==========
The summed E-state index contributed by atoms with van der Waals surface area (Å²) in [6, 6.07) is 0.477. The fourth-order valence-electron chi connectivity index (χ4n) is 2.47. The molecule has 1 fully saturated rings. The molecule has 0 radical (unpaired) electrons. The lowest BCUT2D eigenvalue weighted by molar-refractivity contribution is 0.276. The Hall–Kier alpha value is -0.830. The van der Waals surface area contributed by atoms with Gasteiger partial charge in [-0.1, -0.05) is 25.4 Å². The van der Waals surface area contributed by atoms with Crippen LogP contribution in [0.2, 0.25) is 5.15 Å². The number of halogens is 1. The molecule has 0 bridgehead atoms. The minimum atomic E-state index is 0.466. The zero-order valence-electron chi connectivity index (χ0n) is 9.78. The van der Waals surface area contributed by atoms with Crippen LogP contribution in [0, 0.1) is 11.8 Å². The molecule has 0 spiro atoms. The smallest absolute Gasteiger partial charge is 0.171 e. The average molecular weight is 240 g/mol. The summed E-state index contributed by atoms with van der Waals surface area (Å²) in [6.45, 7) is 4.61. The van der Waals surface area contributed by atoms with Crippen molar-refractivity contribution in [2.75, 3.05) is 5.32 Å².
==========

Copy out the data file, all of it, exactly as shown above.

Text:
The summed E-state index contributed by atoms with van der Waals surface area (Å²) in [6, 6.07) is 0.477. The fourth-order valence-electron chi connectivity index (χ4n) is 2.47. The molecule has 1 fully saturated rings. The molecule has 0 radical (unpaired) electrons. The lowest BCUT2D eigenvalue weighted by molar-refractivity contribution is 0.276. The Hall–Kier alpha value is -0.830. The van der Waals surface area contributed by atoms with Gasteiger partial charge in [-0.1, -0.05) is 25.4 Å². The van der Waals surface area contributed by atoms with Crippen LogP contribution in [0.2, 0.25) is 5.15 Å². The number of halogens is 1. The molecule has 0 bridgehead atoms. The minimum atomic E-state index is 0.466. The zero-order valence-electron chi connectivity index (χ0n) is 9.78. The van der Waals surface area contributed by atoms with Crippen LogP contribution in [0, 0.1) is 11.8 Å². The molecule has 0 spiro atoms. The smallest absolute Gasteiger partial charge is 0.171 e. The average molecular weight is 240 g/mol. The summed E-state index contributed by atoms with van der Waals surface area (Å²) in [6.45, 7) is 4.61. The van der Waals surface area contributed by atoms with Crippen molar-refractivity contribution in [2.75, 3.05) is 5.32 Å².